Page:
Thoughts on Marketing: The Toy Store Experience

Let’s suppose the following scenario:
A child in a toy store holding a toy in his hands and asking his dad to buy it, but dad says « no ».
What will happen is:
– Answer (A): The child says « ok dad » and put the toy back in its place.
– Answer (B): The child starts crying and lying in the floor for a toy that his dad doesn’t want to buy. But at the end, the cashier passes the toy in the barcode reader, and the child is smiling with eyes full of tears that didn’t dry yet.

If you chose Answer (A), you have an amazing child. Don’t continue reading, what I’m talking about next may not convince you. Thank you.

When Apple opened the first Apple Store in 2001, all retail experts and analysts have predicted its fail. They were right, because they saw it in number’s perspective. But their prediction failed, because they didn’t see it in Steve’s Jobs perspective.
Steve Jobs understood that it’s all about the user experience, and Apple Stores drive a great customer experience. 

When you go to an Apple Store and you hold the new iPhone in your hands, you can see how amazing the design is, you can see how fast the phone is, you can see how the camera is great and you can see how it fits perfectly in your hands. And that creates a kind of special connection between you and the new iPhone, makes you want to buy it. 
This is exactly what happens to the child when he holds the new toy in his hands. Because, once you catch it, it’s hard to release it. And this is what I call « The Toy Store Experience ».

Business and marketing experts say that what made Apple what it is today might not be its revolutionary products like the Mac, the iPod or the iPhone … But It is the Apple Stores. What other competitors don’t have.

If your product is -for example- an App, it is easy for you to show your great product to your costumer to make him want to buy it. All what you have to do is offering him a trial period.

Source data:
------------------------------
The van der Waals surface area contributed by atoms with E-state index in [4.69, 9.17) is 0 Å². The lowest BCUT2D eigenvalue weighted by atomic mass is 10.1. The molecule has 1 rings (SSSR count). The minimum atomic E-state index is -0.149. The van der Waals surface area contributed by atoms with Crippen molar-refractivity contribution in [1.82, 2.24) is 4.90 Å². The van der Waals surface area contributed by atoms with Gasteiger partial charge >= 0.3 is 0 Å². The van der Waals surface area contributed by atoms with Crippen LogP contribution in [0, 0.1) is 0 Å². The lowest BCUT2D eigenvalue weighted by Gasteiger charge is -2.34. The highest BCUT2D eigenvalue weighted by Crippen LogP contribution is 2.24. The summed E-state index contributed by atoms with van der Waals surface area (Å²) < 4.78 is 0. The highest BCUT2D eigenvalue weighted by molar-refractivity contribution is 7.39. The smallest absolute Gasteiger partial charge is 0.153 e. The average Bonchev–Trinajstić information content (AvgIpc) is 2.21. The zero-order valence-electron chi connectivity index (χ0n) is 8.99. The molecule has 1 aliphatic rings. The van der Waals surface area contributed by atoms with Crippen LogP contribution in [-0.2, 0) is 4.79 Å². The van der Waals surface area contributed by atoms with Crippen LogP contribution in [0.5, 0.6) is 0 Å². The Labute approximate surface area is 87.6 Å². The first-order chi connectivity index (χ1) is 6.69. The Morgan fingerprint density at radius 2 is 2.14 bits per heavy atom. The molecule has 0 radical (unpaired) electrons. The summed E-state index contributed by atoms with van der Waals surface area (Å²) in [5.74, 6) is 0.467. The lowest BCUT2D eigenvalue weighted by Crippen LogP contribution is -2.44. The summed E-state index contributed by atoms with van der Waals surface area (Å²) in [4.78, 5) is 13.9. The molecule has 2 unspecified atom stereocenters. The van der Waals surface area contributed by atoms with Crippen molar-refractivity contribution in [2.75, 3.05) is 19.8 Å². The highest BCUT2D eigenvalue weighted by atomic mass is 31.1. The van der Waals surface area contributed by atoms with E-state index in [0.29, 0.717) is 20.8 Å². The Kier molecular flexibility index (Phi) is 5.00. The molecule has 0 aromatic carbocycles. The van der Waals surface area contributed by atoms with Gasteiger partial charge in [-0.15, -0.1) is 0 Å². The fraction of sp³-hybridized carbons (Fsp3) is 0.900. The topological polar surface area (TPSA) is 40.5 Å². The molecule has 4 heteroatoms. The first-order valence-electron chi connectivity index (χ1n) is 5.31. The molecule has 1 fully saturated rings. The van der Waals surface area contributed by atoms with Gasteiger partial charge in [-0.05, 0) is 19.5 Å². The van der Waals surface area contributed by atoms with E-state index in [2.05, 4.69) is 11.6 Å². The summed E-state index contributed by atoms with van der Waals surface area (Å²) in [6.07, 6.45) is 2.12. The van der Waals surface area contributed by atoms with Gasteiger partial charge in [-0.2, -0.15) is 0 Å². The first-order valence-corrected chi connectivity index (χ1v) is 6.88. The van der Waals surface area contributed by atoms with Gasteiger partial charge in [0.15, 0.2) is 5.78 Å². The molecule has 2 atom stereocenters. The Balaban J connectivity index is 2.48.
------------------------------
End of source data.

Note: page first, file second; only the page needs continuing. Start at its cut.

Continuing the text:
But, when it comes to a physical product, I think you should consider the Toy Store Experience.

Ads make people discover your product, but user experience make them want to buy it.


22 thoughts on “Thoughts on Marketing: The Toy Store Experience

  1. I never thought about it in this way, but yes, it is a way of looking at things.
    I remember that when I was in the high school we were thought that good things don’t need commercials to be sold, as people know its a great and qualitative product.
    The connection between the kid and the toy can be viewed from different perspectives though as it is a sensitive subject.
    The child does not know how to take NO as an answer, and tries everything in his power to receive that most desired thing. Because kids have no limitations and they take things as they are, without even thinking about the consequences.
    Regarding the customer care I came to understand in time that it is a great tool that can attract many buyers and can make a terrific difference. For example, at my job I get to speak with people from all over the world, all of them in various situations being stuck at one point in an IT issue. Believe me, they don’t start the conversation cheerful and happy, but angry and irritated, confused because they do not know what to do.
    I came to understand that in order to resolve a problem it is better to understand the customer, to be involved in his problem, rather than just applying the IT Procedure at once. Because it will be easier to resolve a problem of any sort when being at peace and relaxed, than being angry and starting the swear of all Gods on this earth.
    Working in this manner not only you will get the customer on your side but you will also get good results, great audits and happy clients.
    Thank you for sharing and have an amazing Sunday ahead! ^^

    Liked by 3 people

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